The conjunction of art, pop culture and interviews relating to feminism and witchcraft makes it a very pleasant magazine. They’re beautiful artworks in and of themselves, especially The Crone issue. Even if I don’t relate to the triple goddess archetype, there’s enough fluidity and perspectives for me to enjoy how Sabat Magazine celebrates it. I wish they will use more diverse photograph(er)s in the future though. The first issues feature mainly white and thin normative bodies.

Toutes les combinaisons du Jeu Lenormand by Sylvie Lacombe
I struggle to find a feminist/queer non-predictive approach to Le Petit Lenormand. It’s a classical deck for cartomancy in Belgium and France though, and I feel drawn to it. This book is very heteronormative, not very useful at questioning capitalism. However, it’s a convincing reference to Lenormand and its cards’ associations. Now I need to find out my personal approach!


Alexis

What I’ve just finished reading…

Carry On by Rainbow Rowell
I don’t read a ton of fiction (Trying to change that! Open to recommendations!) but I got lucky this past year by stumbling across a few fun gems, including Carry On by Rainbow Rowell. If you’re a Harry Potter fan or wanted to be a Harry Potter fan but was like “Where are the queers? And folks of colors as lead characters? And excellent teenage dialogue with expletives?” then Carry On is your remedy. What appears at first to be a Harry Potter rip-off (albeit a clever one) is something far more grand and wonderful.

One Simple Idea: How the Lessons of Positive Thinking Can Transform Your Life by Mitch Horowitz
If you’re looking for a book to explain where the tenacious positive thinking and ‘good vibes only’ movement came from and how it continues to influence modern esoteric communities (including the tarot community), I highly recommend One Simple Idea. What I liked about the book is that Horowitz highlights the incredible shortfalls of positive thinking and the ways it can cause real harm (i.e. blaming the victim narratives) while finding the few gems that are actually useful for magickal folk like us who are committed to social change.

What I’m currently reading…

Southern Folk Medicine by Phyllis D. Light
I’m finally reading Southern Folk Medicine and it’s so good! If you’re a traditional western herbalist, it fills in the southern story of herbalism in the US that has been missing for too long in our wider herbal culture (which has, until recently, been very North and Northeastern focused). It’s part memoir, part tutorial, and talks about the unique form of southern energetics.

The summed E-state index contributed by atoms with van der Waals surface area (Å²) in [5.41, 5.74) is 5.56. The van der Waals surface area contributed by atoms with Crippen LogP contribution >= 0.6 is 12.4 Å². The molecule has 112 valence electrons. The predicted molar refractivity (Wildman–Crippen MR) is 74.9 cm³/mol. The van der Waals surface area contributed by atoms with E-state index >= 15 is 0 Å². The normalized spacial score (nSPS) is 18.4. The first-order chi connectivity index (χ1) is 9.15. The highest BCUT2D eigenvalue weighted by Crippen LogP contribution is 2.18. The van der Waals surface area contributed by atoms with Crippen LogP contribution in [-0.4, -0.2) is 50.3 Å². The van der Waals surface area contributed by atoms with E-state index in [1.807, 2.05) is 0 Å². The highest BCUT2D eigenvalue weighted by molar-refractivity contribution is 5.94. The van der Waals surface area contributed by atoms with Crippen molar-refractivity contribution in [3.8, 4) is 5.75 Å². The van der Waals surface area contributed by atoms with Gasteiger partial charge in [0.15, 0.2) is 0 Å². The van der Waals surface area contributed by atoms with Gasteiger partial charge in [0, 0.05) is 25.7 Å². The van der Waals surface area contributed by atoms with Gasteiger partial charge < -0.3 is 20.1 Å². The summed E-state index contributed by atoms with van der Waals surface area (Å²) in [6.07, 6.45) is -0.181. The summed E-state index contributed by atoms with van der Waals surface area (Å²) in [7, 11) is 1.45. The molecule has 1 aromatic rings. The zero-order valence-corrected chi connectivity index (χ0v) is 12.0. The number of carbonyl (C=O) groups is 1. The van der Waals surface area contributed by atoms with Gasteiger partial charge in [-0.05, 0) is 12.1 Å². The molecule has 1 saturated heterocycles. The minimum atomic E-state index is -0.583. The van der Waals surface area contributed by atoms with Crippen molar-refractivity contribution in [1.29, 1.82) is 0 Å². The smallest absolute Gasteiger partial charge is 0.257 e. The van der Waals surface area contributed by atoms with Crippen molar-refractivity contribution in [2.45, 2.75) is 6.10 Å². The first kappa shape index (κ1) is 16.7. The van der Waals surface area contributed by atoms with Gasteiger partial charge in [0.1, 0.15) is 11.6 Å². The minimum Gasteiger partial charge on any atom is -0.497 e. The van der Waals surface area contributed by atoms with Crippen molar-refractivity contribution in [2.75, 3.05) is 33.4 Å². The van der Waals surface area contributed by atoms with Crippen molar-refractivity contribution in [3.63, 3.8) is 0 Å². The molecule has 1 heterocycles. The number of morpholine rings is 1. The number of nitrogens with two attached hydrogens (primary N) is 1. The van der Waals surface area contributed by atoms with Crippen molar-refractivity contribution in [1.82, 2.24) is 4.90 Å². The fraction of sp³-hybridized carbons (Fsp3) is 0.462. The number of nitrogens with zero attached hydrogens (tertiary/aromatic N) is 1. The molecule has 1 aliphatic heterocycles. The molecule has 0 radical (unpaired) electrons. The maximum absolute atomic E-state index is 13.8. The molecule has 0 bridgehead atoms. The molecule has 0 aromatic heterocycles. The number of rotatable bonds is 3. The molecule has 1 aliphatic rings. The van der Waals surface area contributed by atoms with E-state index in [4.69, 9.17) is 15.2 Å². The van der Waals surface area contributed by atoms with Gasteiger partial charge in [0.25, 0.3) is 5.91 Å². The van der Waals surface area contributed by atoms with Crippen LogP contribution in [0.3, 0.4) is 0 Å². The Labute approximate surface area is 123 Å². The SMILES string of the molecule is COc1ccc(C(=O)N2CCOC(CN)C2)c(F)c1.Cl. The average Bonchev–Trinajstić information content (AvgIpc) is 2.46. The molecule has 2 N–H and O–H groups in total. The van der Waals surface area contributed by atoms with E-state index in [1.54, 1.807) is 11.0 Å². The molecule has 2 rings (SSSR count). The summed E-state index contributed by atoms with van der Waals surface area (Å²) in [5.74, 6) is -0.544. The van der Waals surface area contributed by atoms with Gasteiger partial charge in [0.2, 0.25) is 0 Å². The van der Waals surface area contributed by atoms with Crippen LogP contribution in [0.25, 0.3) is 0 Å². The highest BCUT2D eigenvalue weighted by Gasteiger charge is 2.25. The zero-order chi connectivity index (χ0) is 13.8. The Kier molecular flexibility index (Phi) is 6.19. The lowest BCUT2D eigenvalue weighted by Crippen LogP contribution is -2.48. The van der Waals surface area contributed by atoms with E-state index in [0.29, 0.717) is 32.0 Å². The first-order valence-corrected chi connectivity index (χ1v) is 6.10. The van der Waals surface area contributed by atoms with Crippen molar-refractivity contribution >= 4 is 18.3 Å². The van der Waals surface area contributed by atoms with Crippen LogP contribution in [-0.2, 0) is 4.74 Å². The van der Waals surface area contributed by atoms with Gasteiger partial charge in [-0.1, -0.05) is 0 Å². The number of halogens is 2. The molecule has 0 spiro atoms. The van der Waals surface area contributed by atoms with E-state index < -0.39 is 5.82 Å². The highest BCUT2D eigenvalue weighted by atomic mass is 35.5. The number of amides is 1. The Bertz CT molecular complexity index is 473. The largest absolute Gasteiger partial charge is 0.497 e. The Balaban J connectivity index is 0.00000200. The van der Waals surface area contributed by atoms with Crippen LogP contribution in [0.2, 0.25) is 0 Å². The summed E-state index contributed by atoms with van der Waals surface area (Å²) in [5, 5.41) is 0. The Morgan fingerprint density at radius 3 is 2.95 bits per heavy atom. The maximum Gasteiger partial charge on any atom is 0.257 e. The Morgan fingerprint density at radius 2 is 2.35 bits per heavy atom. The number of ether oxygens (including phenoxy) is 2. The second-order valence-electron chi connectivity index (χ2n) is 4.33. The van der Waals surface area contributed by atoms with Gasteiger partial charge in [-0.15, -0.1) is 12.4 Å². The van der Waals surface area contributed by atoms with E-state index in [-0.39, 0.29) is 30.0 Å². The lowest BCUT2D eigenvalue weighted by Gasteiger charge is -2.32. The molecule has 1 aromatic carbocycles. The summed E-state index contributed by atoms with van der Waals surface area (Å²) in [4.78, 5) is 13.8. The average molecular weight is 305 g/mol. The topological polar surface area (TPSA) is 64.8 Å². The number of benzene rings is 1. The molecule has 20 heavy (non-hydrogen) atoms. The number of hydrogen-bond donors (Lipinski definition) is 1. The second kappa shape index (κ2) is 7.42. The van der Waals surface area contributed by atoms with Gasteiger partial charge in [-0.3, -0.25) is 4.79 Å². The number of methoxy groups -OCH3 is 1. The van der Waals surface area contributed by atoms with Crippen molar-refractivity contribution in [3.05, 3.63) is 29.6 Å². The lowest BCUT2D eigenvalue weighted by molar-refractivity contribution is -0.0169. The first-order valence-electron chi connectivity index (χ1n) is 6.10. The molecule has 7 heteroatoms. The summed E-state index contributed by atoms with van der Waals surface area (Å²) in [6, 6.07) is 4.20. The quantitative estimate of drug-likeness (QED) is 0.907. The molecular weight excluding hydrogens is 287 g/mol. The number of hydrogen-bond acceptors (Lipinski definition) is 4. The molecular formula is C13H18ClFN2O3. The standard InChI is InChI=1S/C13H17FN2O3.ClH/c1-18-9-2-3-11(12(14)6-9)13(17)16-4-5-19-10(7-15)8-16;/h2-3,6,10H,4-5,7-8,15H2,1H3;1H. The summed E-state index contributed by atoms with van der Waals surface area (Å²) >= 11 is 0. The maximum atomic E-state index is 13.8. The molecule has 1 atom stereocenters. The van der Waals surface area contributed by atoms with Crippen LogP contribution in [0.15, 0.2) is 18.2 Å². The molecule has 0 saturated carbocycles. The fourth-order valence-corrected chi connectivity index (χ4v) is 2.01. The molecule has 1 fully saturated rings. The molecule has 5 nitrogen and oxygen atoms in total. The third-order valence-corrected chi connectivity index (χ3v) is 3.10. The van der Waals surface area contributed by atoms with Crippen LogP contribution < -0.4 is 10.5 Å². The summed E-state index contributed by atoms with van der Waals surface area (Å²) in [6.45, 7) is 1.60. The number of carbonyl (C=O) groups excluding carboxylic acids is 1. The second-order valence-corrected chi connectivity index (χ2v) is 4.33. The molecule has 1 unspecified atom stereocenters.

Doreen Valiente Witch by Philip Heselton
I’m reading this biography on Doreen Valiente, and it’s great. Valiente was a friggin’ badass: Witch, spy, and rebel who bucked against systems that tried to make her small. Alongside calling out other (usually male) magicians on their BS and plagiarism, she revolutionized the structure of Wicca, including re-writing and adding to some of our most precious texts like The Charge of the Goddess. And she was hilarious, incredibly tenacious, and I want a movie to be made about her life – including all the time she spent crisscrossing the country on public transportation tracking down hard-to-find information about the Craft, like the proto-internet Goddess she was.

Sorcerer to the Crown by Zen Cho
So far, so good. Alternative history of England; lots of folks of color; and talks about magic, institutional oppression, and politics. YES.

What I’m planning on reading…

I’m trying to read more fiction so I’ve heard that Akata Witch by Nnedi Okorafor is great so I’ve added that to my list. And I love a good graphic novel, so I’ve added Witch Boy by Molly Knox Ostertag to to my list as well. Oh! And our very own Cassandra Snow’s Queering the Tarot book slated to come out in 2019!


Luke

Planetary Threads: Patterns of Relating Among Family and Friends by Lynn Bell
(currently reading)
I heard Bell speak (about shoplifting, wealth and financial stress in families) at the recent United Astrology Conference, and I picked up this book because of her clear and engaging style. So far, I’ve been learning about how each astrological house reflects a different sort of upbringing. The 10th house of career can also be the house of weighty family expectations; the happy 5th house of self-expression can reveal why an undervalued kid might grow up to struggle with managing money.